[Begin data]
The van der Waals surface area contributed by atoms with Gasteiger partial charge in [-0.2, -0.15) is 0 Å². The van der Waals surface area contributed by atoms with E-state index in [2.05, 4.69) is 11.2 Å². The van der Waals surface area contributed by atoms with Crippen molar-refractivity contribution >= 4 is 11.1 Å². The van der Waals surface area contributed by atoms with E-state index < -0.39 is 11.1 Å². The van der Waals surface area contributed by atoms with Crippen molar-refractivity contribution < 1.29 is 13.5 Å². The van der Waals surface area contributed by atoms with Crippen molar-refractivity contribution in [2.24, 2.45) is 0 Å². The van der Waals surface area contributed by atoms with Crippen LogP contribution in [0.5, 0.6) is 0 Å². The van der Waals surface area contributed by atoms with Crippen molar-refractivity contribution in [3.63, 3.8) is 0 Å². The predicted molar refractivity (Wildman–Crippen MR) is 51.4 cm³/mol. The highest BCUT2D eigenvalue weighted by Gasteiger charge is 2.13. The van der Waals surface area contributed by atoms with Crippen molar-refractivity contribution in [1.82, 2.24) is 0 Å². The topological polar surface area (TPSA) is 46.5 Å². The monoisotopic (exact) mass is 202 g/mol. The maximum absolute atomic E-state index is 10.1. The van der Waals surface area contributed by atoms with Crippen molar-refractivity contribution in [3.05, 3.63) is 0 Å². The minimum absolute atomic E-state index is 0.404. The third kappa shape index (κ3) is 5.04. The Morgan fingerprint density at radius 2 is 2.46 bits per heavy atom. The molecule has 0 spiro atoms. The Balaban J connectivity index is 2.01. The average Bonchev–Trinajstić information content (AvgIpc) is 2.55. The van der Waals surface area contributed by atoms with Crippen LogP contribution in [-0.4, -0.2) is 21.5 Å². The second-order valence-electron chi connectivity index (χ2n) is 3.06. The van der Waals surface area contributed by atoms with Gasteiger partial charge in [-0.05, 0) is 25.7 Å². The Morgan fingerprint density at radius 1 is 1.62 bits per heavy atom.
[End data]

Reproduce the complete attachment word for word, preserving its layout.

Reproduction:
The van der Waals surface area contributed by atoms with Gasteiger partial charge in [-0.2, -0.15) is 0 Å². The van der Waals surface area contributed by atoms with E-state index in [2.05, 4.69) is 11.2 Å². The van der Waals surface area contributed by atoms with Crippen molar-refractivity contribution >= 4 is 11.1 Å². The van der Waals surface area contributed by atoms with E-state index < -0.39 is 11.1 Å². The van der Waals surface area contributed by atoms with Crippen molar-refractivity contribution < 1.29 is 13.5 Å². The van der Waals surface area contributed by atoms with Crippen molar-refractivity contribution in [2.24, 2.45) is 0 Å². The van der Waals surface area contributed by atoms with Crippen LogP contribution in [0.5, 0.6) is 0 Å². The van der Waals surface area contributed by atoms with Crippen molar-refractivity contribution in [3.63, 3.8) is 0 Å². The predicted molar refractivity (Wildman–Crippen MR) is 51.4 cm³/mol. The highest BCUT2D eigenvalue weighted by Gasteiger charge is 2.13. The van der Waals surface area contributed by atoms with Crippen molar-refractivity contribution in [1.82, 2.24) is 0 Å². The topological polar surface area (TPSA) is 46.5 Å². The monoisotopic (exact) mass is 202 g/mol. The maximum absolute atomic E-state index is 10.1. The van der Waals surface area contributed by atoms with Crippen molar-refractivity contribution in [3.05, 3.63) is 0 Å². The minimum absolute atomic E-state index is 0.404. The third kappa shape index (κ3) is 5.04. The Morgan fingerprint density at radius 2 is 2.46 bits per heavy atom. The molecule has 0 spiro atoms. The Balaban J connectivity index is 2.01. The average Bonchev–Trinajstić information content (AvgIpc) is 2.55. The van der Waals surface area contributed by atoms with Crippen LogP contribution in [-0.4, -0.2) is 21.5 Å². The second-order valence-electron chi connectivity index (χ2n) is 3.06. The van der Waals surface area contributed by atoms with Gasteiger partial charge in [-0.05, 0) is 25.7 Å². The Morgan fingerprint density at radius 1 is 1.62 bits per heavy atom.